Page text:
Letters to the Editors
Letter blasting police 'bonus' is illogical, misses the point
© St. Petersburg Times
published December 15, 2002
Editor: In response to It's not okay for police officers to accept 'bonus,' letter to the editor, Sunday Citrus Times: To borrow one of Bobby Bowden's favorite words, I was downright "bumfuzzled" by the aforementioned letter from Michael Pitts.
It purports to explain why the Perrys' idea for a Christmas "thank you" to underpaid police officers is a bad idea. Instead, it begins by enumerating four reasons why the Perrys are really bad people, to wit:
1) Mr. Perry finds it easy to wager (sic) negative campaigns . . . He just championed an effort to unseat a county commissioner because the commissioner differed from what Mr. Perry wanted. Wow. Not agreeing with the behavior of an elected official is pretty un-American stuff.
Does Mr. Pitts realize that 60 percent of commissioner Jim Fowler's own party tried to unseat him for the same reasons Mr. Perry did? Or that the courts likewise came down on the commissioner for the same bad decisionmaking that much of the county did?
2) Let's not forget that Mr. Perry has political aspirations, as evidenced by his recent run for Mosquito Control Board. Does Mr. Pitts think it is un-American to seek office? Does this indicate a character flaw?
3) Mr. Perry obviously has a need to have his name in the newspaper because of political ambition as he previously did on numerous occasions when he did not get his way with city government over parking enforcement, festival organization and the like.
Mr. Perry has a need to have his name in the papers? The man is a founding member of the Homosassa River Alliance and has membership in a half-dozen other county organizations. But as president of the New Inverness Olde Towne Association (with 30-40 businesses channeling needs grievances through his voice) the real question is, how does he keep his name out of the papers?
4) Mr. Perry owns the dilapidated Valerie Theater and was turned down by the Inverness City Council when he requested use of city funds in the form of a tax break so that he might restore the building, but he would not say how it would be restored or used. Yes, Mr. Perry purchased the Valerie Theater, which will be restored with or without city tax incentive help. But logic dictates that no work proceed until the Downtown Project is completed. Apparently, Mr. Pitts thinks that the decades of neglect and abuse suffered by this historic edifice indicates some kind of bad character in the people trying to save it.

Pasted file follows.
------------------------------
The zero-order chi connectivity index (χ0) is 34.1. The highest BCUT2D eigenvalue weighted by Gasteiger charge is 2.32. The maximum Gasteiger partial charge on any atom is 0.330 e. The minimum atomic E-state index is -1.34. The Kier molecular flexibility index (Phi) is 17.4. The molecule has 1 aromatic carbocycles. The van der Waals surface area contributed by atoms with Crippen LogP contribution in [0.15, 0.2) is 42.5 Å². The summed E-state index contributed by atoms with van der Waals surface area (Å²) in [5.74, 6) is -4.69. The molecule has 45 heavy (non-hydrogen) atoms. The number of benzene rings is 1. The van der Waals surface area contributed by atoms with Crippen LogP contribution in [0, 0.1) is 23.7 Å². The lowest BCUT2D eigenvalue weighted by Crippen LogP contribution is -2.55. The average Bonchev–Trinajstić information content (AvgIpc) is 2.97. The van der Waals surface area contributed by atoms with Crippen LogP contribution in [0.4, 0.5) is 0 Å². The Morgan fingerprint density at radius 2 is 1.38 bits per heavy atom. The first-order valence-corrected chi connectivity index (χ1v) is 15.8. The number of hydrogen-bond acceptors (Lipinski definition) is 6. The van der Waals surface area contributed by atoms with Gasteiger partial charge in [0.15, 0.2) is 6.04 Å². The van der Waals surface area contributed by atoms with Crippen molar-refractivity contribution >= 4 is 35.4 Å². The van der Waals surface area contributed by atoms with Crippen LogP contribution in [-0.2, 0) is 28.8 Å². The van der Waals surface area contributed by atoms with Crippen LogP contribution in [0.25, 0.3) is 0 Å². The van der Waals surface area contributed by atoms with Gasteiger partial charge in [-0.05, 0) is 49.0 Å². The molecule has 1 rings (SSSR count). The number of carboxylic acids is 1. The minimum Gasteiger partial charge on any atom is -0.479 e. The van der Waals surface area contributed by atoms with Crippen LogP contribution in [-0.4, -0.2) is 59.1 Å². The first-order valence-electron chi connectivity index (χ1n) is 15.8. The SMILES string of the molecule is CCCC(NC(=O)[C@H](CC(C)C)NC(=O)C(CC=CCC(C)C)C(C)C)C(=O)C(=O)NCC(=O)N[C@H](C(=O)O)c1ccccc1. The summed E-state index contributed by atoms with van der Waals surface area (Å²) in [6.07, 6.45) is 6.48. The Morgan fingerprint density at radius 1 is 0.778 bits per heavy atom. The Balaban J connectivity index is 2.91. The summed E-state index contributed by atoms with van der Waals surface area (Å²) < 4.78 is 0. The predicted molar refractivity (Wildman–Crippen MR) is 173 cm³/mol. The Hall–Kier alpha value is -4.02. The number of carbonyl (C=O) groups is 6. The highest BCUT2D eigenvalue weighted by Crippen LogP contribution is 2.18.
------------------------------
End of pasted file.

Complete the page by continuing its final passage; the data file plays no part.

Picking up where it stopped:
Perhaps Mr. Pitts assumes that by discrediting the authors of the police Christmas bonus idea, he discredits the idea. After which, he proceeds to discredit the idea itself, calling it "a scheme to directly pay and influence police officers," which is sheer nonsense. Donations from anonymous sources to a common account (from which officers will receive equal checks from the bank itself) does not constitute bribery. It is nothing more than the time-honored, holiday tradition of an employer (Inverness citizens) saying "thank you" to their employees.
At an average salary of $21,000 per year, Inverness Police are brutally underpaid. With no health benefits, their plight is borderline tragic. It is not an uncommon idea to reward public service in its hour of need. Witness the financial tribute to the firefighters and police affected by 9/11, when the generosity of the human spirit had its finest hour.
So it was that Mr. Pitts' letter brought me full circle to reflect on seasonal issues of human generosity, spirit and character. Only it wasn't the Perrys' character I found myself questioning.
Survey needed on idea for center
Editor: I am writing in reference to letters concerning a community center in Sugarmill Woods published in the Citrus Times on Nov. 20, Dec. 4 and Dec. 8.
The idea of a center was espoused by the Women of Sugarmill Woods. At present, the Pro-Community Center Committee of Sugarmill Woods is handling the project. Publicity comes in front-page articles in the Greenbelt Gazette.
The November issue of the paper stated that "over 40 people packed the room." Forty individuals out of 2,391 full-time residents in Cypress Village alone is not an endorsement.
Another recent article in the Gazette noted a lack of money to carry on the preliminary work required. It seems reasonable to suppose that if the residents were wholeheartedly behind the effort, the funds would pour in.
Perhaps the PCCCSMW could better use its scarce resources to conduct a homeowner's survey with just one straightforward question: "Are you willing to pay an additional fee of possibly up to $50 or more to build and maintain a community center? Yes or No."
Maybe the issue would be decided and the committee could get on with planning for private funding.
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